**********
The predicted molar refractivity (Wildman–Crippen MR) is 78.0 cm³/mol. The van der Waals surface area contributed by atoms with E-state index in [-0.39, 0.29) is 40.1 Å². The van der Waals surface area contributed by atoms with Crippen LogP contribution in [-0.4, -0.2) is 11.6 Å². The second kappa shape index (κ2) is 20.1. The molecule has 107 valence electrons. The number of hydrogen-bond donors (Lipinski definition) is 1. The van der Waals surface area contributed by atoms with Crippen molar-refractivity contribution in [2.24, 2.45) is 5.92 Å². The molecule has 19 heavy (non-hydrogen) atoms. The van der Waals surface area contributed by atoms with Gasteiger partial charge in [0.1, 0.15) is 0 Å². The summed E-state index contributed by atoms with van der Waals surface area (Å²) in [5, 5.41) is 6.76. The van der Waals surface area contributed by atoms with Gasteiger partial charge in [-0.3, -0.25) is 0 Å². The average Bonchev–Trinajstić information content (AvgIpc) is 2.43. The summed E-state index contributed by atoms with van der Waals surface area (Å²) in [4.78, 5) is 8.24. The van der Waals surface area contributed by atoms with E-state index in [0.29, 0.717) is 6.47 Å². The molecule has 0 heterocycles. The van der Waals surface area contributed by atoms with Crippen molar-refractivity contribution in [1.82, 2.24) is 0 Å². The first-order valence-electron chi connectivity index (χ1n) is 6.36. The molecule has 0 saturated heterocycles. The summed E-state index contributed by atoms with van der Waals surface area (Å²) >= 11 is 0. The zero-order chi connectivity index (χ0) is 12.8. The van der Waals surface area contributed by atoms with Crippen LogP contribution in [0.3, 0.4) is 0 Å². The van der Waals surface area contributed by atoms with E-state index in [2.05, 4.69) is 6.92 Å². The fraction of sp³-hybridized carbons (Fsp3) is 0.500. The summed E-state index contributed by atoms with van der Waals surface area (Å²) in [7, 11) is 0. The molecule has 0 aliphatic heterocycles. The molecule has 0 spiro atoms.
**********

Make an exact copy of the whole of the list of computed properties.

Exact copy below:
The predicted molar refractivity (Wildman–Crippen MR) is 78.0 cm³/mol. The van der Waals surface area contributed by atoms with E-state index in [-0.39, 0.29) is 40.1 Å². The van der Waals surface area contributed by atoms with Crippen LogP contribution in [-0.4, -0.2) is 11.6 Å². The second kappa shape index (κ2) is 20.1. The molecule has 107 valence electrons. The number of hydrogen-bond donors (Lipinski definition) is 1. The van der Waals surface area contributed by atoms with Crippen molar-refractivity contribution in [2.24, 2.45) is 5.92 Å². The molecule has 19 heavy (non-hydrogen) atoms. The van der Waals surface area contributed by atoms with Gasteiger partial charge in [0.1, 0.15) is 0 Å². The summed E-state index contributed by atoms with van der Waals surface area (Å²) in [5, 5.41) is 6.76. The van der Waals surface area contributed by atoms with Gasteiger partial charge in [-0.3, -0.25) is 0 Å². The average Bonchev–Trinajstić information content (AvgIpc) is 2.43. The summed E-state index contributed by atoms with van der Waals surface area (Å²) in [4.78, 5) is 8.24. The van der Waals surface area contributed by atoms with E-state index in [0.29, 0.717) is 6.47 Å². The molecule has 0 heterocycles. The van der Waals surface area contributed by atoms with Crippen molar-refractivity contribution in [1.82, 2.24) is 0 Å². The first-order valence-electron chi connectivity index (χ1n) is 6.36. The molecule has 0 saturated heterocycles. The summed E-state index contributed by atoms with van der Waals surface area (Å²) >= 11 is 0. The zero-order chi connectivity index (χ0) is 12.8. The van der Waals surface area contributed by atoms with Crippen LogP contribution in [0.3, 0.4) is 0 Å². The van der Waals surface area contributed by atoms with E-state index in [2.05, 4.69) is 6.92 Å². The fraction of sp³-hybridized carbons (Fsp3) is 0.500. The summed E-state index contributed by atoms with van der Waals surface area (Å²) in [7, 11) is 0. The molecule has 0 aliphatic heterocycles. The molecule has 0 spiro atoms.